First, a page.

The Book of Boba Fett (Disney+) Season 1 TV Show Review

"Are you, like, a big fan of the Fett?" "I'm more of a Star Wars fan myself."

by Casimir Harlow - Updated:

Disney+ rounds out the year with the opening episode of its latest Star Wars spin-off, as fan-favourite Boba Fett's past and future get fleshed out.

Despite barely any actual screen time in the original Star Wars trilogy's second and third instalments, Boba Fett has long been one of the most iconic characters to come out of the entire universe, making an air-punch-worthy return to the small screen in Disney+'s excellent flagship vehicle, The Mandalorian, and now getting his very own seven-part spin-off series where we get to learn a little bit more about what happened to him after getting swallowed by a Sarlaac, as well as witness his uncertain rise to power in Jabba's Palace, as he takes control of the criminal empire on Tatooine.

A hell of a lot happens in these first 38 minutes of the show

After helping The Mandalorian on his quest, Boba - reunited with his prized armour and teaming up with reformed master assassin Fennec Shand, whose life he saved - takes the throne at Jabba's former palace, but finds the locals hardly forthcoming with their 'tributes' to their new master. With intermittent spells in the Bacta tank igniting memories of his former life, trapped in a Sarlaac, robbed by Jawas then taken slave by Tusken Raiders, Boba is forced to confront his past as well as his present and forge a new future for himself.

The Book of Boba Fett

The Book of Boba Fett looks typically fantastic on Disney Plus, in 4K UHD with Dolby Vision, with a decent Dolby Atmos accompaniment (as usual, you have to dial that baby up a whole lot to get some heft out of it). Fans of The Mandalorian will find the presentation utterly in-line with what we've known before, enjoying the sun-kissed desert-dominated Tatooine setting, as well as the future-Moroccan architecture, brought to life wonderfully with the same VFX tech.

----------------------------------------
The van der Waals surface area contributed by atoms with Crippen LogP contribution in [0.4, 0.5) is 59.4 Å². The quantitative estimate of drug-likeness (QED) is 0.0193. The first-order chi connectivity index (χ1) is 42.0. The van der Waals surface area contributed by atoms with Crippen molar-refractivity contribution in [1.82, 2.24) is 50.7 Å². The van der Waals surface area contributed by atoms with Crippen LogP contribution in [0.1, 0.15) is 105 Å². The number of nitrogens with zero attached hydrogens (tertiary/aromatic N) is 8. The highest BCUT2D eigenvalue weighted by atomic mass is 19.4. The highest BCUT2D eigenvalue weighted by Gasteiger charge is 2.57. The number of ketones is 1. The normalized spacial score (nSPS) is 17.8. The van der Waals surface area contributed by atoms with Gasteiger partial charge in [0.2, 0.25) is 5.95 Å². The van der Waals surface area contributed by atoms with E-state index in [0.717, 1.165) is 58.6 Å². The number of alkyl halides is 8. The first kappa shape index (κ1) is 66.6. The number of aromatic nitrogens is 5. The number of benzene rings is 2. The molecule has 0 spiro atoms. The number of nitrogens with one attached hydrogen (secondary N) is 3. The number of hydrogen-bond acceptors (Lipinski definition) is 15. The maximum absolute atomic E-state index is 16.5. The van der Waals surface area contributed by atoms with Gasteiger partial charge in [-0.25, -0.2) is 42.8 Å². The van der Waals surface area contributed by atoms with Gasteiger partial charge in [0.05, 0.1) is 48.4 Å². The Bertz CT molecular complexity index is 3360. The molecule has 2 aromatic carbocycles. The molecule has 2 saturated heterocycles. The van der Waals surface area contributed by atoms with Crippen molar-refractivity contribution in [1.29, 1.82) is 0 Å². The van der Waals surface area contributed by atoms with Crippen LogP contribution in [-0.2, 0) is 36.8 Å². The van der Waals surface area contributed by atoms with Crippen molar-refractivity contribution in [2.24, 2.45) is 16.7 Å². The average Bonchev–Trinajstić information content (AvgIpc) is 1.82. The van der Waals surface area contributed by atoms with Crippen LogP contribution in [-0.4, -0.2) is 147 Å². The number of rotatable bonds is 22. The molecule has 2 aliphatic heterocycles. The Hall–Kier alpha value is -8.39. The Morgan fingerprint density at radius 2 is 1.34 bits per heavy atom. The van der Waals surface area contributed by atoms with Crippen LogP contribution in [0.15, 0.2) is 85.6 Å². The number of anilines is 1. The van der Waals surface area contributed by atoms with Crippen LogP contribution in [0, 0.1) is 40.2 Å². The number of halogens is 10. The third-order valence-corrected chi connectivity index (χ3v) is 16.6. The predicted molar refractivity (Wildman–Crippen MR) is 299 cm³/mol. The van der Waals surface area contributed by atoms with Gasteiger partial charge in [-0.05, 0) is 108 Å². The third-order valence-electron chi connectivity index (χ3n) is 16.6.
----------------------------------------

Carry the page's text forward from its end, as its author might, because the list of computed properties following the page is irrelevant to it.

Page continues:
... reminding us of some of the most enjoyable early episodes of the original The Mandalorian

A hell of a lot happens in these first 38 minutes of the show but it's still innately impossible to see just how things will shake out on the Boba front, suffice to say that it gets off to a decent enough start, perhaps not resoundingly exceptional, but certainly delivering on most everything that fans would have wanted this spin-off show to dip into.

The present day shenanigans are slow-burning, with a nice glimpse of the ageless Jennifer Beals as the Twi'lek manager of a local establishment, as well as some action on the streets of Mos Espa - as well as the rooftops (Parkour!). What's more interesting is arguably the exploration of the past, flashing back to the events of the Prequel Trilogy that shaped his childhood, and then the events of the Original Trilogy that nearly sealed his fate. Sure, the actual method by which Boba escaped the Sarlaac may not have ever needed to be fully detailed - the clues in The Mandalorian were arguably enough to provide a suitably mythological mystery to the whole thing - but it is nice to see how the Jawas ended up with the armour, and how Boba (presumably later in the season) learned to fight like a Tusken Raider.